Email security, Vulnerability Management, Threat Management

BEC groups launch executive impersonation attacks in at least 13 languages

App icons are seen on an iPhone screen

Researchers reported that they’ve identified two groups using executive impersonation to launch business email compromise (BEC) attacks in at least 13 different languages.

In a Feb. 16 blog post, Abnormal Security researchers said while attacking targets across various regions and using multiple languages is nothing new, in the past, these attacks were perpetrated mainly by sophisticated organizations with large budgets and advanced resources. Thanks to the proliferation of automated translation tools such as Google Translate, threat actors can more readily translate emails into whatever language they need.

The two groups Abnormal Security identified are Midnight Hedgehog, which traffics in payment fraud, and Mandarin Capybara, a group that executes payroll diversion attacks. The two groups combined have launched BEC campaigns in Danish, Dutch, Estonian, French, German, Hungarian, Italian, Norwegian, Polish, Portuguese, Spanish, and Swedish.

“These attacks demonstrate that BEC is a global issue and not just an English-only phenomenon,” said Crane Hassold, director of threat intelligence at Abnormal Security. “Our findings also show how cybercriminals are always looking to exploit various tools, such as Google Translate, to expand their potential victim population. This is why it’s so important for organizations to protect themselves with inbound defenses that look at potential threats holistically and leverage behavioral analytics to protect employees against these more dynamic, sophisticated threats.”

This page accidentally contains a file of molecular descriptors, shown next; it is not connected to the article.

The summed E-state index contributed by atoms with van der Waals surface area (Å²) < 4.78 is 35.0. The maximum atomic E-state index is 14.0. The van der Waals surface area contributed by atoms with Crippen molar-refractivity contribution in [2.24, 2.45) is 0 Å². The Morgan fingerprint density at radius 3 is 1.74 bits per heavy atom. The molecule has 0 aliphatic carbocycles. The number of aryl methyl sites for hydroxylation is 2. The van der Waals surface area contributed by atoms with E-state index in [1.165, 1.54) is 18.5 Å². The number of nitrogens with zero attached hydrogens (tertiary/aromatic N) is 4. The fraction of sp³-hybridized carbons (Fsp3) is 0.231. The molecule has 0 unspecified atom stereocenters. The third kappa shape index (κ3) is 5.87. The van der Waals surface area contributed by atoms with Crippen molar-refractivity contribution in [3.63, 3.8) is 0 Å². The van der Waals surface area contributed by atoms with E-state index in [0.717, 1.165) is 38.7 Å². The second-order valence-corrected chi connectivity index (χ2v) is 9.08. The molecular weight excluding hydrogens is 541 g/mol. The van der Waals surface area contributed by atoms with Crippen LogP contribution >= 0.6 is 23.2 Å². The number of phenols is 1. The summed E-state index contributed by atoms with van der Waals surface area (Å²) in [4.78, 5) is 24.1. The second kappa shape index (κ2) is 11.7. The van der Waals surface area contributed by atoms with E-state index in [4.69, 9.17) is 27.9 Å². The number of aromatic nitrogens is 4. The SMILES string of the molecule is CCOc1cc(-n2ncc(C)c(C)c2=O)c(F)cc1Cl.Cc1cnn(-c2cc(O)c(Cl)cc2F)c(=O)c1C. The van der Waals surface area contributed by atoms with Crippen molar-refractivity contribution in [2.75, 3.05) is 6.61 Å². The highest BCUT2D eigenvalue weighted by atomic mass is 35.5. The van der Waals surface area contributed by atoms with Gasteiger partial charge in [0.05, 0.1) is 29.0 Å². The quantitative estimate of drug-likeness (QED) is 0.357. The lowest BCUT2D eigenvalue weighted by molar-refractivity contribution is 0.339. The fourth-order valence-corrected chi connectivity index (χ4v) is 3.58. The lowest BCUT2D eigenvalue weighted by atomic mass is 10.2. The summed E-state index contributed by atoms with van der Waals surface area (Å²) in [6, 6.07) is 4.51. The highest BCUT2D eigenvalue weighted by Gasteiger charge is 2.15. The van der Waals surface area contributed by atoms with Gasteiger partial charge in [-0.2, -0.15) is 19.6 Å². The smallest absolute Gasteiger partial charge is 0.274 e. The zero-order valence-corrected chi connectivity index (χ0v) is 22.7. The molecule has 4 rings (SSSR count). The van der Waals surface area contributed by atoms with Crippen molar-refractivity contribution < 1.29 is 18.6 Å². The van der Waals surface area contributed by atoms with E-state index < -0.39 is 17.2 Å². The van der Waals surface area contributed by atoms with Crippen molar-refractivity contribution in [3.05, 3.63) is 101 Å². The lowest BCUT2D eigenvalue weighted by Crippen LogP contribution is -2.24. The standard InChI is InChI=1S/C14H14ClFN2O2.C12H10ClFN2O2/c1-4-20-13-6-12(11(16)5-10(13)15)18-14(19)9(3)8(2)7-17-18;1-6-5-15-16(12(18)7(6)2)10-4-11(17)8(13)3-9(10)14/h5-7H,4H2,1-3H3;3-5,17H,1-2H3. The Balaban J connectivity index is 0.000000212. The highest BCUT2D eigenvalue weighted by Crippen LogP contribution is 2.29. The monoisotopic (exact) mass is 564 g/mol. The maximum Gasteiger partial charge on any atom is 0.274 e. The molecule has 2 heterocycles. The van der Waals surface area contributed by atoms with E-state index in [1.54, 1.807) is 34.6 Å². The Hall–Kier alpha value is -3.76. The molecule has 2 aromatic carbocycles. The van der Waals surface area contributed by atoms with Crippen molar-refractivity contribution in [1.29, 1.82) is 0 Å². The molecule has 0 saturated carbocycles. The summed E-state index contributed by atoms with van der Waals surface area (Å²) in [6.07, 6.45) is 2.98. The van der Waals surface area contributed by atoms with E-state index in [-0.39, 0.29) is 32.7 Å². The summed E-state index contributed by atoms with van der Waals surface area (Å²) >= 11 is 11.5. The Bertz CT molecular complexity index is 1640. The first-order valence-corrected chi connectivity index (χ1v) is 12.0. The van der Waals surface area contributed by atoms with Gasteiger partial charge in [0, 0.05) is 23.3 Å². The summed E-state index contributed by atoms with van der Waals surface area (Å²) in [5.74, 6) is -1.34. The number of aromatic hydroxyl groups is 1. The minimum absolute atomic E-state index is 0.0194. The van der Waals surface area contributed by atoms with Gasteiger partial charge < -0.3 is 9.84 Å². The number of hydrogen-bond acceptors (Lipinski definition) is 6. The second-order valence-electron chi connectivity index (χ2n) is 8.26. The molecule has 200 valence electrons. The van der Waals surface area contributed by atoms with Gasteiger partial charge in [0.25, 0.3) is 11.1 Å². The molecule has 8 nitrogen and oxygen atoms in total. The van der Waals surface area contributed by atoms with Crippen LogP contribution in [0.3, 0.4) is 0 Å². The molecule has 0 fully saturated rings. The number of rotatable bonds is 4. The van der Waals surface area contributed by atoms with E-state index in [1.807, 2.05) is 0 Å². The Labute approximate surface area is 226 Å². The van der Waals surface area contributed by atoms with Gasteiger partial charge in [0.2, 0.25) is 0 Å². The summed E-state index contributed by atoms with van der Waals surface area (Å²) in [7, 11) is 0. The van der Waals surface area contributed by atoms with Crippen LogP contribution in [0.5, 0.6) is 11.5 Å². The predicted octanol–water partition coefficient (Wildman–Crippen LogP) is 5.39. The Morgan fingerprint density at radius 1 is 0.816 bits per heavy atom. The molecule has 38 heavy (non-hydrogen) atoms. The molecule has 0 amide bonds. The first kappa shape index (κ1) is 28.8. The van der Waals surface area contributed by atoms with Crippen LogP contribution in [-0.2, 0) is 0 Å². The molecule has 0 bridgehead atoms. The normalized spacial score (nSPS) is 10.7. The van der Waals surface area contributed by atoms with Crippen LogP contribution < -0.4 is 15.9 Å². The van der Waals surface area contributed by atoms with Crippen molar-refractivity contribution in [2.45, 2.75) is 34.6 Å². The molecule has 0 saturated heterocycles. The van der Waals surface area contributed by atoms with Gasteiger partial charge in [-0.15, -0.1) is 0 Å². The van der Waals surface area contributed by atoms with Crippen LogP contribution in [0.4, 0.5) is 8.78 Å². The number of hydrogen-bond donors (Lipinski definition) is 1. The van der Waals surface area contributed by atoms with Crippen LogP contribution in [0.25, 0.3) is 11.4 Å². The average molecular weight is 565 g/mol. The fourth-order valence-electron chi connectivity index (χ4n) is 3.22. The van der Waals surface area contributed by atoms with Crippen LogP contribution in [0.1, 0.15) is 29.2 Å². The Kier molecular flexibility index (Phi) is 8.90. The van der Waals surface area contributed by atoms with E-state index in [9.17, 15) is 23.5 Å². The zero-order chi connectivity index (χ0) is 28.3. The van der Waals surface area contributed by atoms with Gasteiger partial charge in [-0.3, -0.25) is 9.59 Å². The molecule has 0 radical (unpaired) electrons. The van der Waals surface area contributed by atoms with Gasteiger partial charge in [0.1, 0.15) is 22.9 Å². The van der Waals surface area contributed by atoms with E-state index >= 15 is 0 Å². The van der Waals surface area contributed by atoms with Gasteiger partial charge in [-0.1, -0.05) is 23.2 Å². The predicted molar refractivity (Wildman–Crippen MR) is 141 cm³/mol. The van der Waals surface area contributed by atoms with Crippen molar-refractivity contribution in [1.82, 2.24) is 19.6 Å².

BECs attacks are one of the fastest-growing and financially destructive cyber threats on record. BEC attacks accounted for more than one-third of all cybercrime losses in 2021, totaling nearly $2.4 billion in damage for the year. And, the FBI estimates there have been more than $43 billion in exposed losses since 2016.

As someone living in Quebec, a French-speaking province in a country where English is more prevalent, I have personally noticed an increase in phishing and BEC using French, said Guillaume Ross, Deputy CISO at JupiterOne.

“Believing you are safer on the internet because you are less of a target than English-speaking internet users is wrong, and becoming more wrong,” said Ross. “The same is true for organizations serving a large percentage of customers in other languages. As with many tools that democratize access to consuming or producing content, it’s impossible to reap the benefits without the potential negatives that come with them.”

Patrick Harr, chief executive officer at SlashNext, added that BECs have always been perpetrated globally in multiple languages.

“Therefore, it’s extremely critical to have technology that can detect BEC attacks in multiple languages that not only leverages relationship graph technology, but generative AI to understand relationship abnormalities and predict the intent of these specialized attacks,” said Harr.

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